Ceva reorg accelerates as rumours give way to action
On the move
Atlas Air’s takeover by Apollo Global Management was expected to close in the first quarter – but it looks as if progress may have been hampered by regulatory authorities.
Yesterday, the US Department of Justice (DoJ) said its focus on “potentially illegal interlocking directorates” had forced a number of directors to resign from corporate boards owing to “interlocking” interests.
Two Apollo-related directors of Amazon Air supplier Sun Country Airlines were among them.
The DoJ noted: “Sun Country and Atlas Air both provide crew, maintenance and insurance for domestic air freight routes. In August 2022, an investment group led by Apollo Global Management, proposed acquiring all of Atlas Air’s outstanding shares. At the time, two Apollo-affiliated individuals sat on the Sun Country board of directors. After the division raised concerns regarding a potential interlock arising from Apollo’s proposed acquisition of Atlas Air, the two Apollo-affiliated directors resigned.”
Apollo is one of a number of PE firms under investigation by the DoJ for its strategy of placing directors on corporate boards, which “may not be in the best interests of consumers”.
In addition, the planned takeover and subsequent de-listing of Atlas many also have come under more scrutiny after the DoJ said last year it would take a tougher stance on PE firms buying companies.
“Sometimes [the motive of a private equity firm is] designed to hollow out and roll up an industry and, essentially, cash out” DoJ antitrust chief Jonathan Kanter told the UK Financial Times in May. “That business model is often very much at odds with the law, and very much at odds with the competition we’re trying to protect.”
Deals have certainly faced more scrutiny under the Biden administration and the DoJ’s view on JetBlue’s planned takeover of Spirit Airlines may also have led to delays for Atlas, or at least spooked investors.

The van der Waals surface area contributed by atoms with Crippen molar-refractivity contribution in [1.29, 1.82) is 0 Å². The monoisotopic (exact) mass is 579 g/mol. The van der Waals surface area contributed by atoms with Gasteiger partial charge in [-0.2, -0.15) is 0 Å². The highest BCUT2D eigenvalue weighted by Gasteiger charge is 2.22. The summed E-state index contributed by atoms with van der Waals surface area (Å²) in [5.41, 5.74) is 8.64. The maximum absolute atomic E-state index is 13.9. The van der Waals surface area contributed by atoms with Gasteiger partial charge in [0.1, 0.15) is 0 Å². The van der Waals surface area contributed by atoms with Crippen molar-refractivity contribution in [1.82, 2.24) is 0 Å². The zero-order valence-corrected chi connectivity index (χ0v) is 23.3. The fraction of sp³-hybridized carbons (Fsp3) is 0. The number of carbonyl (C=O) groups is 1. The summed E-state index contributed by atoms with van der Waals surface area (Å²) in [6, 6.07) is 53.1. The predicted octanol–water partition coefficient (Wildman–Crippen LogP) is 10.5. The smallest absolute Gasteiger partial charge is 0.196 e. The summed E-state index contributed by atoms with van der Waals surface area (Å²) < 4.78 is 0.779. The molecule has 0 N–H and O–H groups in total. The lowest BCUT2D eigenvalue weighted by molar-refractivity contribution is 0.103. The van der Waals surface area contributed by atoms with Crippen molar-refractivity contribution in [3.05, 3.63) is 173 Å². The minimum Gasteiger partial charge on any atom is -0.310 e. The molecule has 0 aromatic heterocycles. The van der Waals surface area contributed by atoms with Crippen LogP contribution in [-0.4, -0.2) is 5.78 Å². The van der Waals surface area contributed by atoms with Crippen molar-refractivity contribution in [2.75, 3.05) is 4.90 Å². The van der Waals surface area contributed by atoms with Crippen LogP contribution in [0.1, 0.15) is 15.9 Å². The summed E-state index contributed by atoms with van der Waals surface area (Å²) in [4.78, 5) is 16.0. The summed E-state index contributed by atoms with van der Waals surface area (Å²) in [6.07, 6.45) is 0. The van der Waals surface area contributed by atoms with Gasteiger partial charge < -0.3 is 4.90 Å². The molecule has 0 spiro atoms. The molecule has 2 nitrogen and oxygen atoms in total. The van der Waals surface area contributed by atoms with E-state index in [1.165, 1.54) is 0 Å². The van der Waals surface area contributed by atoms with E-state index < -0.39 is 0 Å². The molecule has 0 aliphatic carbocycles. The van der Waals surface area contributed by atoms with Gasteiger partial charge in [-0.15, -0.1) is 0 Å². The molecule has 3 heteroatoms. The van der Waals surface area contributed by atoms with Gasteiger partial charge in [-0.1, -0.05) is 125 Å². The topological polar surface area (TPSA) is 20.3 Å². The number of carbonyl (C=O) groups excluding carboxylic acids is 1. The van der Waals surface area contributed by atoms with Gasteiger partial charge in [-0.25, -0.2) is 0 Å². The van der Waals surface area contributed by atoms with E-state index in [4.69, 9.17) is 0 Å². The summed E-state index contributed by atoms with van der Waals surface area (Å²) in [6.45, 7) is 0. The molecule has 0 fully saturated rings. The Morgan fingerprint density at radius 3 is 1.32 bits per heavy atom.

The DoJ is expected to file an antitrust lawsuit next week to block the low-cost airlines merging, according to Bloomberg, and the Department of Transportation (DoT) is expected to block the transfer of Spirit’s airline certificates, something it has never done before.
Atlas was awaiting transfer of its operating certificates by the FAA, but said, it in its 2022 results filing last month: “We are working to complete the transaction in the first quarter of 2023, and continue to make progress toward obtaining necessary approvals. We are awaiting final approval from the DoT and have received all other required shareholder and regulatory approvals.”
Atlas Air announced full-year net income of $355.9m, down from $493.3m a year earlier. Ebitda fell to $899.2m from $1.1bn, with adjusted net income down to $418m from $551m. Despite noting other legal risks in its results, there was no mention of the corruption found at 51%-subsidiary Polar, nor the related court case. DHL, the 49% shareholder in Polar, also failed to mention it in its results yesterday.
Atlas Air failed to respond to requests for comment from The Loadstar.
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